Through the use of hydronic heat, contractors realize predictable and reliable results, regardless of ambient temperatures. “Contractors have commented to me, ‘Every day I know my crew can pour concrete because of the Ground Heaters hydronic system,’” adds Jaroszewicz. Due to hydronic heating’s efficiency, these desired results are achieved more economically than with other heating methods.
For ground thawing prior to pouring concrete, a hydronic system will deliver rapid thawing capabilities for as low as $0.06 per cubic foot. Conversely, the expense to build an enclosure and heat the space with air may cost the contractor as much as $1.36 per cubic foot. “In addition, hydronic heat thaws frozen ground at an average rate of 1 foot per 24-hour period,” mentions Ken Cannella, product manager for Wacker Neuson Climate Control equipment.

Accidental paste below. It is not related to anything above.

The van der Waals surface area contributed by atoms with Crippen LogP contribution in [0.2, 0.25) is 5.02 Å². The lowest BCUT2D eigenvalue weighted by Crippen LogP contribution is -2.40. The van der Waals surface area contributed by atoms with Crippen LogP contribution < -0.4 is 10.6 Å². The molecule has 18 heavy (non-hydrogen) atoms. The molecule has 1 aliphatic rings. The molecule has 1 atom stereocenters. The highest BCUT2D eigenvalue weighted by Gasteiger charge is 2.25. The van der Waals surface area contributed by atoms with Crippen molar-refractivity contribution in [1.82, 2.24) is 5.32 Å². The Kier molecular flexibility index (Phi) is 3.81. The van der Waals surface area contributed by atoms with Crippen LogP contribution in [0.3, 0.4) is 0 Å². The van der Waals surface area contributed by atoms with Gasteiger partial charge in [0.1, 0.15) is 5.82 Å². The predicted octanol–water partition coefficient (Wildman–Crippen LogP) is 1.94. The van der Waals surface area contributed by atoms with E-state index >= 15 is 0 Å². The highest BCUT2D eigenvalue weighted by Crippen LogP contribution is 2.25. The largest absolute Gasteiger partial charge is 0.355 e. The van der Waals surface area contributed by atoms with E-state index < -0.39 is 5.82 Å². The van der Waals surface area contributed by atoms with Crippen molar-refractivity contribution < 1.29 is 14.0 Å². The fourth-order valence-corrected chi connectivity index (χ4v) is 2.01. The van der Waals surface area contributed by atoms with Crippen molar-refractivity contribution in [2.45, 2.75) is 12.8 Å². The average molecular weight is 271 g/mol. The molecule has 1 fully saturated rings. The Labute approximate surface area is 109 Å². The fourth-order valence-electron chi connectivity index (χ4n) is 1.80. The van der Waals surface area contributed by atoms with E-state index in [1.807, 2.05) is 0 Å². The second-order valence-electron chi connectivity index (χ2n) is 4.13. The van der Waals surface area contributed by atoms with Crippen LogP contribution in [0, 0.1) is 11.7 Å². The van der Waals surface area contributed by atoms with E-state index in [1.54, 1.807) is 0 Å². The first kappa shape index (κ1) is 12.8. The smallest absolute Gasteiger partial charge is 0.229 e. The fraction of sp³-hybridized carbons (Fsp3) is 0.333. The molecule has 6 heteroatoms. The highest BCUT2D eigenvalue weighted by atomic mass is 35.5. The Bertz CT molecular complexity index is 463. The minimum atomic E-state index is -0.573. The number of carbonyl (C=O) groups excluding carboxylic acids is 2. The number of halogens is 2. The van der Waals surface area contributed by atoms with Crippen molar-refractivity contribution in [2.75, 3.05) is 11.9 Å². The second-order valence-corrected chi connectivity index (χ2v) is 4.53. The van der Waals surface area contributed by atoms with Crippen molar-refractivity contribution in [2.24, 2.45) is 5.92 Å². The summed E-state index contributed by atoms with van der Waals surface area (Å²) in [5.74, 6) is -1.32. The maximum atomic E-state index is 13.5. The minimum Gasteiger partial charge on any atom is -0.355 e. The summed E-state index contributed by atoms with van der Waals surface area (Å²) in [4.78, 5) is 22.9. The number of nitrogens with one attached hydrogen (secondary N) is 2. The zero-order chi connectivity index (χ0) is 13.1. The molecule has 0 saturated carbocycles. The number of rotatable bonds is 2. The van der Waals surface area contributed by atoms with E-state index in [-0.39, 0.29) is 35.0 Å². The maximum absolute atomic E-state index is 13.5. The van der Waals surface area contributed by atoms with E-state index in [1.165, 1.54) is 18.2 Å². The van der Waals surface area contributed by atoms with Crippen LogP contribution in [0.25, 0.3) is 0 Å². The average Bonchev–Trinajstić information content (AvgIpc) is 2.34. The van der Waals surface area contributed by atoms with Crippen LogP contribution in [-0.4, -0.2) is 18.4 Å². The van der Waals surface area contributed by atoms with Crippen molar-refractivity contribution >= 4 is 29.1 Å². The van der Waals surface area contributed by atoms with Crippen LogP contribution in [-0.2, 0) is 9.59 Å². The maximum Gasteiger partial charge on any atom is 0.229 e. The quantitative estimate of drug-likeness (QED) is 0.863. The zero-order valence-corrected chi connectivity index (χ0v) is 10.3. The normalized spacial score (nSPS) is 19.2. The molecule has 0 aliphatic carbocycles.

Contractors realize similar savings for slab on grade and wall curing. Considering a four-day cost analysis, contractors pay an average of $0.16 per square foot using hydronic heat, while it will be nearly four times as expensive to use air heat.
Taming the Unexpected
While contractors try to avoid cold-weather concreting, sometimes the schedule or factors beyond their control dictate otherwise. Building delays during the season will often force contractors to pour during the winter months in an effort to meet contract deadlines.
During construction of the Woodrow Wilson Bridge, crossing the Potomac River at Alexandria, Va., concrete pours of the first deck spanning the river were scheduled for late summer. Unforeseen issues pushed back the pours to the winter, necessitating some tough decisions.